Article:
Reasons to resist have changed with time and place. Each fight is different, but the idea remains the same. Living in uncertain times insinuates an urge for the human to resist or to revolt. Curated by Sandrine Servent of Mina Raven.
Gerstl (1883-1908) was an extremely original artist whose psychologically intense figure paintings and landscapes constitute a radically unorthodox oeuvre that defied the reigning concepts of style and beauty during his time.
He is frequently referred to as the first Austrian Expressionist, since his work developed slightly ahead of that by the somewhat younger Oskar Kokoschka and Egon Schiele.
Over his brief six-year career, he pursued a range of styles, including a sober realism befitting portrait commissions but enlivened by texture and chromatic daring; a somewhat stiff, regimented Impressionism; a scaled-up airy pointillism; and a loose Post-Impressionism indebted to Edvard Munch and van Gogh, whose influences run throughout his work. Most startling is an unprecedented Expressionism that reveled in paint’s sheer materiality, achieved with wide, loaded brushes or a vigorously wielded palette knife.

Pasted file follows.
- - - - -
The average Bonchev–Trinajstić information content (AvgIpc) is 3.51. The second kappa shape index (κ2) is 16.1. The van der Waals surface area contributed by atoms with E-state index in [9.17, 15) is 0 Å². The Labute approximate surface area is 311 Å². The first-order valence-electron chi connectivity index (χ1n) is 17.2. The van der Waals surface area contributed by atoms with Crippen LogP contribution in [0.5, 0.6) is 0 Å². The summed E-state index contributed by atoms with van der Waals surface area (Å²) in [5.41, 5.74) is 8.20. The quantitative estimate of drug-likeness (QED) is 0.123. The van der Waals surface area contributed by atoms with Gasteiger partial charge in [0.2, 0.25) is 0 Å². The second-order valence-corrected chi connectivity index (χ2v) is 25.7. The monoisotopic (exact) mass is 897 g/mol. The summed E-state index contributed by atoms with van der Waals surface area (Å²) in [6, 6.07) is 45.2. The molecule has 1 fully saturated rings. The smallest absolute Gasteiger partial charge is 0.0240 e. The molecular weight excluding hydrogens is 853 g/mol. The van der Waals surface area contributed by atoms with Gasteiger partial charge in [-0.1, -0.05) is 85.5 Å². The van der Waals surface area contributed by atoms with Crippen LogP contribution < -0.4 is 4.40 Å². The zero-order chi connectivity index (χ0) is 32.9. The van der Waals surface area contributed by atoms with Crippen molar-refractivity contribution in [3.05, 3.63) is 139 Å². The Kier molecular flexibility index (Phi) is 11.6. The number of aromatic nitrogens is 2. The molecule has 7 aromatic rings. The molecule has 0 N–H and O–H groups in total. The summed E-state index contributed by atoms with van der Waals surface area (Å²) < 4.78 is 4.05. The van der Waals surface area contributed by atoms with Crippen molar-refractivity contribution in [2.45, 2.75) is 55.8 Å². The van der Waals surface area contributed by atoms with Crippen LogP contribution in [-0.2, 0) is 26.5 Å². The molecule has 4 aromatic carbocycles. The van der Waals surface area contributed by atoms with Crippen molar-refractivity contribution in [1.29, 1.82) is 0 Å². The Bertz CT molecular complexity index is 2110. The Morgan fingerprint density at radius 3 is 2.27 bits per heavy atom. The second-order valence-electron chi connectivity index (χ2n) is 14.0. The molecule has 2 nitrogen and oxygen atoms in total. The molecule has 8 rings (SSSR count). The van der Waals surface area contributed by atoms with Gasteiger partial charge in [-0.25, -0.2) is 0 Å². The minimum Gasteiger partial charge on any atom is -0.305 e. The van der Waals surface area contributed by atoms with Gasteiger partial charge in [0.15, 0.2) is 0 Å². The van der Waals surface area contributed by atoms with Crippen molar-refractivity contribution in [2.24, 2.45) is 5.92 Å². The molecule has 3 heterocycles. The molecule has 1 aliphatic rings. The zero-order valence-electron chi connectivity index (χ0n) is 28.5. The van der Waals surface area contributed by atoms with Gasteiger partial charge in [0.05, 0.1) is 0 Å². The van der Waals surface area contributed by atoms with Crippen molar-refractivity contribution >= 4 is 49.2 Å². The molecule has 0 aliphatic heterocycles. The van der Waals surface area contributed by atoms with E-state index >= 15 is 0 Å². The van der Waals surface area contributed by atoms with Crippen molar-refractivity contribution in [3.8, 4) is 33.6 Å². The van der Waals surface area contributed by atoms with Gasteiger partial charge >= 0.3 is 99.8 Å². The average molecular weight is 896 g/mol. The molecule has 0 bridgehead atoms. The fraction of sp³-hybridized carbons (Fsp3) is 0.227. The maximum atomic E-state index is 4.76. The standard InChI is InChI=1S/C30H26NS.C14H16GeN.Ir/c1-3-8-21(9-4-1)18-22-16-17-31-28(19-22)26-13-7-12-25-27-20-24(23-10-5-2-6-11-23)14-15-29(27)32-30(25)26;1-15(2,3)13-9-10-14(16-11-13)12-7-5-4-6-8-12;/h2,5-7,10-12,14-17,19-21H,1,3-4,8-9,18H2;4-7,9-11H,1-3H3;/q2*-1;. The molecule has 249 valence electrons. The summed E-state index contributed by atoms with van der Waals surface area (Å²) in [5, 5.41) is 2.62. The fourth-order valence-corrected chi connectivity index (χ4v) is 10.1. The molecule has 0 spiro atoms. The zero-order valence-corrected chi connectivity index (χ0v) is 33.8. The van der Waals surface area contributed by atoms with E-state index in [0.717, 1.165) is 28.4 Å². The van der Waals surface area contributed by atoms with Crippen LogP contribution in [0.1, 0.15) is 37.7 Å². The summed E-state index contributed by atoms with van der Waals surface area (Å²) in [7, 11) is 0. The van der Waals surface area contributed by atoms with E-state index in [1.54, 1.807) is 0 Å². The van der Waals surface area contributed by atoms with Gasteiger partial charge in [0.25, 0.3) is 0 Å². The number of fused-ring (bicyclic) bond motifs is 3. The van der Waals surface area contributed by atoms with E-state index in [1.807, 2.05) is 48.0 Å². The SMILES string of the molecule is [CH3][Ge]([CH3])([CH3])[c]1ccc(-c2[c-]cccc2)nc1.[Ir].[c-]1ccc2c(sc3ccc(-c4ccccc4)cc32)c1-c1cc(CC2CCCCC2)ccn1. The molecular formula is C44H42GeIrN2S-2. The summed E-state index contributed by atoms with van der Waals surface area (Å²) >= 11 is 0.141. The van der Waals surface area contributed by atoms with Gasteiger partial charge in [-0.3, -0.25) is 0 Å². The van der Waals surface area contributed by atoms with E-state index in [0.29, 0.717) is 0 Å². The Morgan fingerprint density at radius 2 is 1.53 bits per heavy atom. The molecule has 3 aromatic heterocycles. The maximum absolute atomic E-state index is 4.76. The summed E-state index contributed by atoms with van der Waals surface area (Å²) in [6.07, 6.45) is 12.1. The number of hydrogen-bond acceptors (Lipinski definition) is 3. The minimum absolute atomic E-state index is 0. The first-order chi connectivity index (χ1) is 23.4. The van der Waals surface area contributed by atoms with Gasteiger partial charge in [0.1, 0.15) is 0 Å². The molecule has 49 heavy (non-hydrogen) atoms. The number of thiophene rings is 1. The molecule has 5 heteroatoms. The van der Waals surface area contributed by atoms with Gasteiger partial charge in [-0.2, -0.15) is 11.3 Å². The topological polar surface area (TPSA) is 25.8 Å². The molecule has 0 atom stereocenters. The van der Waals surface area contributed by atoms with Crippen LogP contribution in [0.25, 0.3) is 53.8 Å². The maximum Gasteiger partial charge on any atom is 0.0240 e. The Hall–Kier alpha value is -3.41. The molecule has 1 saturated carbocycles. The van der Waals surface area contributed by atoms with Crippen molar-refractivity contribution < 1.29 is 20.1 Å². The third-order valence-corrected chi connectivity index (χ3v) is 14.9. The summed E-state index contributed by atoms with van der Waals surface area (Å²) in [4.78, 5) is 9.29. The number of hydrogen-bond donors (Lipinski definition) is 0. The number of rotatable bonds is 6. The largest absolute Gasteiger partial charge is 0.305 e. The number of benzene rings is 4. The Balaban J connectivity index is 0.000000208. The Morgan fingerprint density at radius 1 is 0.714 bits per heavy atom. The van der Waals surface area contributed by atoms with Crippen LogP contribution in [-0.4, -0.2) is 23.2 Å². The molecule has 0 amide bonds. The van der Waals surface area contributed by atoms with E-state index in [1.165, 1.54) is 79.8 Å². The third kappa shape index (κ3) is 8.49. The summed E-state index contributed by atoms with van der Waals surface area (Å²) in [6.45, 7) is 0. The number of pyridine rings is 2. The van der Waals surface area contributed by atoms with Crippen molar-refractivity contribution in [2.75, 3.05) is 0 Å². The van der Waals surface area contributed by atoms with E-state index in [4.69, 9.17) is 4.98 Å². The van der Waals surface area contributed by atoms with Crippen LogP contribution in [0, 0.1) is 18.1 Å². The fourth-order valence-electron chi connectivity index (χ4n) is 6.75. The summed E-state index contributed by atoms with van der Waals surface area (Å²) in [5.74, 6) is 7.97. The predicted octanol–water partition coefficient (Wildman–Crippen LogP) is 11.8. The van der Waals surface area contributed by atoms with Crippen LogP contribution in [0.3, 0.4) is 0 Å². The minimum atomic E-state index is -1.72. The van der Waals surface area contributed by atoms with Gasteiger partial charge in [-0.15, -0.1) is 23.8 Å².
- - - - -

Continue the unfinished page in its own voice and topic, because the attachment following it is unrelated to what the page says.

He committed suicide in 1908 at the age of 25.
[via Neue Galerie + The New York Times]